Obama Asserts He’s The Decider on Keystone XL Pipeline, Cites Risk to Drinking Water, Public Health

The Good News: Killing The Pipeline Could Strand the Tar Sands Oil for Years

The Bad News: TransCanada Says a Delay in Pipeline Approval to 2012 May Not Kill It

Protesters against the construction of the Keystone XL oil pipeline demonstrate before the arrival of President Obama on October 25 in San Francisco.

Yesterday, White House Press Secretary Jay Carney tried to pass the buck on the Keystone XL tar sands pipeline decision, saying, “This is a decision that will be made by the State Department.”

Today, in an interview with Omaha station KETV (video here), Obama (aka The Decider) walked that back entirely:

The State Department’s in charge of analyzing this, because there’s a pipeline coming in from Canada. They’ll be giving me a report over the next several months, and, you know, my general attitude is, what is best for the American people? What’s best for our economy both short term and long term? But also, what’s best for the health of the American people? Because we don’t want for examples aquifers, they’re adversely affected, folks in Nebraska obviously would be directly impacted, and so we want to make sure we’re taking the long view on these issues.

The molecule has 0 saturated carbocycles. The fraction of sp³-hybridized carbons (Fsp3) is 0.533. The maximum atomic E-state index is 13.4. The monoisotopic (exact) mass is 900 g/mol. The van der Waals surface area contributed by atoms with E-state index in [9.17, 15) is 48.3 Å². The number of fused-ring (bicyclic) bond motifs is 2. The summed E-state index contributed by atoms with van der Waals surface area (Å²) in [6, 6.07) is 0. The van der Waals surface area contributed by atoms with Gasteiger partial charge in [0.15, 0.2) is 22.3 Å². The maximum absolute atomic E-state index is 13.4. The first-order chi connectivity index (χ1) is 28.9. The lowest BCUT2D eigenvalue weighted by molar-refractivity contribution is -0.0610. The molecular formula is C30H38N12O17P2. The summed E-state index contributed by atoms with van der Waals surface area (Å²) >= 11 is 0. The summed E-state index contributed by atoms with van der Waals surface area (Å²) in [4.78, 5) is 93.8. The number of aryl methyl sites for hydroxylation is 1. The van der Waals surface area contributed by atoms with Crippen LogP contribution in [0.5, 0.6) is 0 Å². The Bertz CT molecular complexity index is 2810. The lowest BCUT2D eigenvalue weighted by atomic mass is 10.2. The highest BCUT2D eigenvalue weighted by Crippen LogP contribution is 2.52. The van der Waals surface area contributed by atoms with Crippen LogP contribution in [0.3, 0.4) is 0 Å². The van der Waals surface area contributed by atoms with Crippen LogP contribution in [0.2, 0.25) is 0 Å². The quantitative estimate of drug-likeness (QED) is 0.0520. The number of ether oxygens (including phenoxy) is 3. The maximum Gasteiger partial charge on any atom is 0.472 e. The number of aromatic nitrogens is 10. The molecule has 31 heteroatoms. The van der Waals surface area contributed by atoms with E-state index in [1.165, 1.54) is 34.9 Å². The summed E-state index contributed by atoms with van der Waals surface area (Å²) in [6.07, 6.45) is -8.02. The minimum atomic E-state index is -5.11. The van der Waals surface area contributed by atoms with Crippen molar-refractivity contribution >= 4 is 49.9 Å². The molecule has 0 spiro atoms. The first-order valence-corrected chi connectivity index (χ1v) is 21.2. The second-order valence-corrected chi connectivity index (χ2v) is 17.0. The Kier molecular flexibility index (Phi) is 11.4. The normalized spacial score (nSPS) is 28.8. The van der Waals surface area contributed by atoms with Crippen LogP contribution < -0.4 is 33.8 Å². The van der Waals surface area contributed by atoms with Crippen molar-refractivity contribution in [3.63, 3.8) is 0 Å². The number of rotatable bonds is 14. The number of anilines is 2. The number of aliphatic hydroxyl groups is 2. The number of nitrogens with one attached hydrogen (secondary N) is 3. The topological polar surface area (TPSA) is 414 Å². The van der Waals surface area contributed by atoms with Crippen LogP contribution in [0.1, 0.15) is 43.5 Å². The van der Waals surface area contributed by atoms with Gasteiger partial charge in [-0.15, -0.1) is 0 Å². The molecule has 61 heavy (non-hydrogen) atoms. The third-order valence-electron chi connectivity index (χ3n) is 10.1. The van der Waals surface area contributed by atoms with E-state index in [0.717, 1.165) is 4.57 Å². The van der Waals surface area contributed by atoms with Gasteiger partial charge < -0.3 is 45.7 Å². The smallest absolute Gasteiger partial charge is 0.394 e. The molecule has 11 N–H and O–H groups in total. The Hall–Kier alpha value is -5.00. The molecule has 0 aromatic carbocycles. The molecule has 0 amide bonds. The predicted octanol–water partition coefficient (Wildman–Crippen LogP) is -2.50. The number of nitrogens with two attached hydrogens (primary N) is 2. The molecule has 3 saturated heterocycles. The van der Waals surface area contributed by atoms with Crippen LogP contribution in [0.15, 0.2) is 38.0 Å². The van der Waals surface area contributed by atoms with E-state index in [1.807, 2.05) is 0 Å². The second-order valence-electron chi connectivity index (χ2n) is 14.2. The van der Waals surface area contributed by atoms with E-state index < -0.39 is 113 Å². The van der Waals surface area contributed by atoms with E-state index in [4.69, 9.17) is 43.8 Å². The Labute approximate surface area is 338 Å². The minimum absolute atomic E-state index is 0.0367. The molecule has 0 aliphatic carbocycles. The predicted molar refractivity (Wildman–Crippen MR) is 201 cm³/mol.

We need to encourage domestic oil and natural gas production. We need to make sure that we have energy security and aren’t just relying on Middle East sources. But there’s a way of doing that and still making sure that the health and safety of the American people and folks in Nebraska are protected, and that’s how I’ll be measuring these recommendations when they come to me.

Well, the long view is that dirty fossil fuels, like the tar sands, are not merely an unsustainable source of jobs, but they are essentially fatal to efforts to protect the health and well-being of Americans (see James Hansen slams Keystone XL Canada-U.S. Pipeline: “Exploitation of tar sands would make it implausible to stabilize climate and avoid disastrous global climate impacts”).


The reporter asked Obama about “the potential for jobs, does that play into the equation at all?” The President answered:

It does, but I think folks in Nebraska like all across the country aren’t going to say to themselves, “We’ll take a few thousand jobs if it means that our kids are potentially drinking water that would damage their health or rich land that’s so important to agriculture in Nebraska are being adversely affected” because those create jobs, and you know when somebody gets sick that’s a cost that the society has to bear as well. So these are all things that you have to take a look at when you make these decisions.

This certainly sounds like the president is giving himself rhetorical room to delay the decision (to do a better environmental impact statement or examine alternative routes) or kill the pipeline outright.

Canada’s National Post reports that the “worst-case scenario” of killing the pipeline would be “stranded oil sands — for years”: